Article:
Shouldn’t Christians observe Sunday because that is the day Christ was resurrected?


Some people place too much emphasis on the seventh day of the week, stating that God blessed it and made it holy and commanded us observe it as a memorial to creation. Is the significance of creation more valuable than redemption that we should observe and keep the sabbath in memory of it? The resurrection day fell on the first day of the week, not on the seventh day. Which is more important in the life of a born- again Christian: creation (memorialized by observing the seventh day), or the resurrection of Christ (memorialized by the fellowshipping of God’s people on the first day of the week)?


Yes, creation is the most important ability of God for us to realize and remember, not only in the creation of the world, but in the regeneration of an individual. Paul wrote,“Therefore if any man be in Christ, he is a new creature: old things are passed away; behold, all things are become new.” (2 Corinthians 5:17) “And that ye put on the new man, which after God is created in righteousness and true holiness.” (Ephesians 4:24) God’s creative ability, displayed in nature, is our assurance that He is able to create in us a clean heart and complete the work He began in us. “Being confident of this very thing, that he which hath begun a good work in you will perform it until the day of Jesus Christ.” (Philippians 1:6)

Paul wrote, “For the invisible things of him from the creation of the world are clearly seen, being understood by the things that are made, even his eternal power and Godhead; so that they are without excuse.” (Romans 1:20) God’s eternal power is understood by the things which He has made. The Sabbath was made for man as a time when he could behold the mighty works of God and reflect upon His creative ability. As you look in awe at the vast expanse of a star-filled sky, it instills in your mind the great power that was required to create and maintain this universe. This reminds you that the same power that created these things is working inside you to renew your mind and transform your life. The Sabbath is designed to be a blessing to man, that he can come away to face a new week with renewed strength and vigor to fight the battles ahead. Whether it is the blooming of a flower, the strength of an ocean wave, the rising of the sun, or the forward step in Christian sanctification, it is the same power manifested throughout. It is through faith in this power that we become changed, and therefore it is altogether imperative that we understand God’s power displayed in creation. Notice the reason God gave for giving us the Sabbath in the first place. God said, “Moreover also I gave them my sabbaths, to be a sign between me and them, that they might know that I am the LORD that sanctify them.” (Ezekiel 20:12) The Sabbath is specifically designed to keep before our minds God’s creative power; to remind us who it is that is working on our behalf to sanctify us.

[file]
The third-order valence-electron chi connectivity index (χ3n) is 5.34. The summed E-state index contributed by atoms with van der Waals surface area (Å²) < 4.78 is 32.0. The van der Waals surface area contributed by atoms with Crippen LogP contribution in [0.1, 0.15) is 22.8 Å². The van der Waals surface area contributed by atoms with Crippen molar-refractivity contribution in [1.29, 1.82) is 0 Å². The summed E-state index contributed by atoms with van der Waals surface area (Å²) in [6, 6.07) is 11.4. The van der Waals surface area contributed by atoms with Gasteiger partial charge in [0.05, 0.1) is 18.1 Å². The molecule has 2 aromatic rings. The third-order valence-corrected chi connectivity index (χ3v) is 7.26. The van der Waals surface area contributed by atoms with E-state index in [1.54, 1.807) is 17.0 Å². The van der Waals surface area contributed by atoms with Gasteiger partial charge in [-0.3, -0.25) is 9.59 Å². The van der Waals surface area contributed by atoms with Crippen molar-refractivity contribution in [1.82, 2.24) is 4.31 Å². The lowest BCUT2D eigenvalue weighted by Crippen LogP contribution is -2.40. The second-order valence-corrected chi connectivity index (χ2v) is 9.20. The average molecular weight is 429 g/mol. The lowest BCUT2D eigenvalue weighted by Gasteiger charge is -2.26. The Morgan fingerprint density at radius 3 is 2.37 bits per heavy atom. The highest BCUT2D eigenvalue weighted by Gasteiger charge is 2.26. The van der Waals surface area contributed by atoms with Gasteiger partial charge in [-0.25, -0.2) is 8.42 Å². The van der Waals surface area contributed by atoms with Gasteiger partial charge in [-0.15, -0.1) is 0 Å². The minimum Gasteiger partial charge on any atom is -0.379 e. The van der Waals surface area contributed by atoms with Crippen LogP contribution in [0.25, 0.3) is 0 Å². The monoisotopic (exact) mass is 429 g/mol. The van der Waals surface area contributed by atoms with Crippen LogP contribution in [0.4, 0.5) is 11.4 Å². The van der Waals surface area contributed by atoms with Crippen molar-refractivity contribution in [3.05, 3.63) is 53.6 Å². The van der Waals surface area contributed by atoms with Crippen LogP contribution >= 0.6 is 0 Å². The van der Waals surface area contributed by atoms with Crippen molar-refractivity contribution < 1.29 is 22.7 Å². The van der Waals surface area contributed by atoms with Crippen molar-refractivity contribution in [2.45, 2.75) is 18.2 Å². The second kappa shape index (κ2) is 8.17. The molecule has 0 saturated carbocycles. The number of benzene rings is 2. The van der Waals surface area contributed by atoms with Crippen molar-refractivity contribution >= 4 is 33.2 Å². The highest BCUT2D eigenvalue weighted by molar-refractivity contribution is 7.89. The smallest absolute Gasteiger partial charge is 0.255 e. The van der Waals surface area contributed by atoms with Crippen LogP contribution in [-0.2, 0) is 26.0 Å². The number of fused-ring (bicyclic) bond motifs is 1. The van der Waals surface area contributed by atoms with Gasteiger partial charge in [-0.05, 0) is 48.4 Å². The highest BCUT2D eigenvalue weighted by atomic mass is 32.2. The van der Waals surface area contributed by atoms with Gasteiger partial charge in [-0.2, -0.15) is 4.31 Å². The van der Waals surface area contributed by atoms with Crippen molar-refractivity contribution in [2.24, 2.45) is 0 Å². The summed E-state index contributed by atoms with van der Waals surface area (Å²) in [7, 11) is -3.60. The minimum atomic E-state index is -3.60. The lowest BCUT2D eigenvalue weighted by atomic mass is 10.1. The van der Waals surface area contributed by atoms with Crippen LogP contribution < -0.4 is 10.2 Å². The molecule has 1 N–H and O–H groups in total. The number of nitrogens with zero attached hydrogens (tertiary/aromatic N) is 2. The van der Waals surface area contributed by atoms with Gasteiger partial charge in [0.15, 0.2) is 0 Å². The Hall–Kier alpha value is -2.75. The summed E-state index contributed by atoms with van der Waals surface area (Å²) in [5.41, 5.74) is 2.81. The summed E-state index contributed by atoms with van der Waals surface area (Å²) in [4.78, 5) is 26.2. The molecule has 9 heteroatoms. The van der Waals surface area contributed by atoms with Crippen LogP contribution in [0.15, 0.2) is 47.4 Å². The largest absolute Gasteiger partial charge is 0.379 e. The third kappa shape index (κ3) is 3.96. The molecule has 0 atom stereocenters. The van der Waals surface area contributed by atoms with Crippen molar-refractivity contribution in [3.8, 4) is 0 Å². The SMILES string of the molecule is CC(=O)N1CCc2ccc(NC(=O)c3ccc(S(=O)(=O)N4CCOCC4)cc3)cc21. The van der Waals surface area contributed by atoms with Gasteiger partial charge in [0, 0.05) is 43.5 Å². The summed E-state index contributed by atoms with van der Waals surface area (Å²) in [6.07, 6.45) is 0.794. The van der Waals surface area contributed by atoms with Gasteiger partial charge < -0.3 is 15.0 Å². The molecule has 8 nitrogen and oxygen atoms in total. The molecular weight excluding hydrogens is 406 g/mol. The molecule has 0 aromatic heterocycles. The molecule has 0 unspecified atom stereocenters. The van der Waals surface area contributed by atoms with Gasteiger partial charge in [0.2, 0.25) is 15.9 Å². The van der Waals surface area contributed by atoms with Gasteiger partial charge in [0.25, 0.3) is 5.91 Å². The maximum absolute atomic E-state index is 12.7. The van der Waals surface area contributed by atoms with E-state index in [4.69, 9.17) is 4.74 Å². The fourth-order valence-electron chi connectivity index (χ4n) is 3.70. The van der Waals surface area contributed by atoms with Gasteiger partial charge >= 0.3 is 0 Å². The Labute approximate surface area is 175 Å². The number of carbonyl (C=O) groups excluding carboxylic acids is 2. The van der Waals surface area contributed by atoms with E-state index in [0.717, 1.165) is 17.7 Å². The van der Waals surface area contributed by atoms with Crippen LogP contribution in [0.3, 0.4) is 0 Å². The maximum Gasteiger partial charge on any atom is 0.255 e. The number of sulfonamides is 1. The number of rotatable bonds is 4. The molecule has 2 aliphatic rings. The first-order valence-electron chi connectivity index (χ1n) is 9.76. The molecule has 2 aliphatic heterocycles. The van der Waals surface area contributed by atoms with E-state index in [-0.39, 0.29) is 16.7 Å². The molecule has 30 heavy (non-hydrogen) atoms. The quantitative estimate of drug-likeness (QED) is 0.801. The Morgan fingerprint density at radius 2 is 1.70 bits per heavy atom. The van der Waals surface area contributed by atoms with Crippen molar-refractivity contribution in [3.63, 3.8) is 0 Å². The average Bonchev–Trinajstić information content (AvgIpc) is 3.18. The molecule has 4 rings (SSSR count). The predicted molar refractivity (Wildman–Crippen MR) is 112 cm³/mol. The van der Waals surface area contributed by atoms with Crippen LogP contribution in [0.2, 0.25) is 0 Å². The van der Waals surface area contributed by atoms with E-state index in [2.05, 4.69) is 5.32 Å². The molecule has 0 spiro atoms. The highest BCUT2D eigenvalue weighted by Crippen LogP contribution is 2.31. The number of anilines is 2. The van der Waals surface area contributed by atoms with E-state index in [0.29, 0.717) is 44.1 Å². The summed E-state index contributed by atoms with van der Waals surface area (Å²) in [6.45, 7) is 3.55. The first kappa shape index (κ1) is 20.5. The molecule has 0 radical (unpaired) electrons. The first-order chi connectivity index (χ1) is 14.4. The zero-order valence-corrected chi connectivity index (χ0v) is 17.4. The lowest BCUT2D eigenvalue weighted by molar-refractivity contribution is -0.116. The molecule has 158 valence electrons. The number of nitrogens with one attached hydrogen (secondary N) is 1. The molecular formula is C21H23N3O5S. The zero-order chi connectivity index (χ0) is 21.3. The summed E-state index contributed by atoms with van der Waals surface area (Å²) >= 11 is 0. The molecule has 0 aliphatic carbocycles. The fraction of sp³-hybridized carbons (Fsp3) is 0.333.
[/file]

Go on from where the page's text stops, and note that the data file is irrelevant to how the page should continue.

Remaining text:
Even with all this, we do not keep the seventh-day Sabbath only because it reminds us of God’s creation, but because God blessed that day, made it holy, and commanded us to keep it holy by ceasing from work on that day. This is biblical.

The idea that “the fellowshipping of the saints on the first day of each week” memorializes the resurrection of Christ is not biblical in any sense of the word. By what authority can any Christian make this claim? It certainly cannot be based upon the Bible. Tradition could be the only answer; and late-blooming tradition at that, being borrowed from the pagan sun worshippers many years after the death of Christ.

We were given two institutions to remind us of the death and resurrection of Christ, baptism and the Lord’s supper. Jesus said, “Take, eat: this is my body, which is broken for you: this do in remembrance of me. After the same manner also he took the cup, when he had supped, saying, This cup is the new testament in my blood: this do ye, as oft as ye drink it, in remembrance of me.” (1 Corinthians 11:24, 25) This communion service can be done on any day of the week. Paul wrote, “Know ye not, that so many of us as were baptized into Jesus Christ were baptized into his death? Therefore we are buried with him by baptism into death: that like as Christ was raised up from the dead by the glory of the Father, even so we also should walk in newness of life.” (Romans 6:3, 4) There is no record anywhere in the Bible that we were instructed to fellowship “on the first day of each week” to remember Christ’s death or His resurrection.